“Rather, the heart of this purported child protection concern was RR’s conflict with VACFSS,” the decision says.

Cousineau says the case highlights the impacts of colonialization on the child welfare system and “the profound power imbalance between caregivers, on the one hand, and the many people and professionals empowered to make or influence decisions about their children, on the other.”

“This is what happened to RR. As I have said, VACFSS’s records, and its evidence in this hearing, included numerous comments about RR that were derogatory and judgmental,” Cousineau writes.

“In sum, I am satisfied that VACFSS did view RR through a lens of stereotype throughout the relevant period. This prevented VACFSS from assessing the actual needs of her children and led it to view RR as an adversary and threat.”

The decision finds that RR’s race and disabilities were a factor in the agency’s decisions to continue custody.

“VACFSS relied on stereotypical assumptions to view RR’s trauma, substance use, conflict with the child welfare system, and the intergenerational impacts of residential school, as risk factors for the children,” the ruling says.

“RR’s fears and distrust she harboured toward the child welfare system were based on her life experience as an Indigenous woman. This distrust was at the root of her conflict with VACFSS, and required a human rights response.”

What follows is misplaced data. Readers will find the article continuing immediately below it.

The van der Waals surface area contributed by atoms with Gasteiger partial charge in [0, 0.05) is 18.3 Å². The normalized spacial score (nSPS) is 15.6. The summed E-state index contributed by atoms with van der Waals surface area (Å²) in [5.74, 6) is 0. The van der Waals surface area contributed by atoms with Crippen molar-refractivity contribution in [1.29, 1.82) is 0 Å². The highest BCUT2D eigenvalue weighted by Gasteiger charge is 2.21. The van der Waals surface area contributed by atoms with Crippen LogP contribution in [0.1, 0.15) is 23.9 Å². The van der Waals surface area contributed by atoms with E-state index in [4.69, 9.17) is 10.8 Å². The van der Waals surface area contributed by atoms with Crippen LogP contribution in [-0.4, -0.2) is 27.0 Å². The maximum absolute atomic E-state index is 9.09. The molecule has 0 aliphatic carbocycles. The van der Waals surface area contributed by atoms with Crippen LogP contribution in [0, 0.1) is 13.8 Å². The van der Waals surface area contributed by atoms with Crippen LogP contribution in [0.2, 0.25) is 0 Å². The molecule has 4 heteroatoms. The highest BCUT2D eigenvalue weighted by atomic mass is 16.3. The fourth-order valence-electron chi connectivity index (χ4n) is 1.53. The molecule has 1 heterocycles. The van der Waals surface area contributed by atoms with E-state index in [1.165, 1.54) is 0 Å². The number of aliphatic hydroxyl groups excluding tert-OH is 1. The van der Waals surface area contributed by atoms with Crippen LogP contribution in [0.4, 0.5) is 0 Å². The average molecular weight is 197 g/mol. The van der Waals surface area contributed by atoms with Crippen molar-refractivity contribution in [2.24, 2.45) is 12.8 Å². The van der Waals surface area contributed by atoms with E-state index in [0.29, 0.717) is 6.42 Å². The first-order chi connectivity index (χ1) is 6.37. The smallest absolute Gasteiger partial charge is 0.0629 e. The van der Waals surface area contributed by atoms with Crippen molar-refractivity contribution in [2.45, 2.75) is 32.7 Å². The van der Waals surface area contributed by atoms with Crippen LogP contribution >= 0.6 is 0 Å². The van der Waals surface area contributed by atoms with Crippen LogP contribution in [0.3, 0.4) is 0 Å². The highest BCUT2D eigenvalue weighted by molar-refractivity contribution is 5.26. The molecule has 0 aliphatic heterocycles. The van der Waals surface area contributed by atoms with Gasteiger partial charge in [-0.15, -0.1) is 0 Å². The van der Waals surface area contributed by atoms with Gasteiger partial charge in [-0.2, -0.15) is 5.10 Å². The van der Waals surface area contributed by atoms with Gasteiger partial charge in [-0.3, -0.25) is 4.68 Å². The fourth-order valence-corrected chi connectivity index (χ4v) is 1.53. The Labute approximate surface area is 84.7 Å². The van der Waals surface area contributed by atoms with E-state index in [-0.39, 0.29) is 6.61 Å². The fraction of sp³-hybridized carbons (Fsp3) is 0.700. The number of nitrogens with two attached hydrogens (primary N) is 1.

‘Precedent … will reverberate across the country’

Aleem Bharmal, who was co-counsel for RR, said the case “exposes the systemic forces of discrimination impacting Indigenous mothers.”

“The decision is a victory for RR as an individual,” Bharmal said. “But the precedent it sets will reverberate across the country.”

VACFSS released a written statement Wednesday saying that it “recognizes the pain” RR has gone through and “the challenges her children faced due to their circumstances and history.”

The statement says VACFSS is currently reviewing the decision, “but note[s] that the focus of the decision was on the rights of the mother, while from VACFSS’ perspective, parental rights must be balanced with the well-being of children and our responsibility to care for and honour each child as a ‘sacred bundle.'”

It goes on to say that VACFSS already prioritizes policies and training for how best to serve Indigenous families, “but we will explore other learnings and continue to enhance and expand on our collaborative efforts and processes, including ongoing partnerships with First Nations communities across Canada.”

According to the decision, VACFSS was founded by First Nations leaders to “stem the flow of Aboriginal children coming into government care” and offer an alternative to colonial child welfare.

“Its roots in Vancouver’s urban Indigenous community, and significant efforts to mitigate or eliminate the discriminatory impacts of child welfare, are important and recognized,” Cousineau writes.

“At the same time, it remains bound to apply provincial child welfare legislation.”

Bharmal says the agency was still operating under what he described as a “command and control system with its roots evolving from the residential care system.”

“So, even when you have an agency that’s supposed to be more attuned and aware of these issues, it can still fall subject to the same discriminatory and biased attitudes.”

This content was originally published here.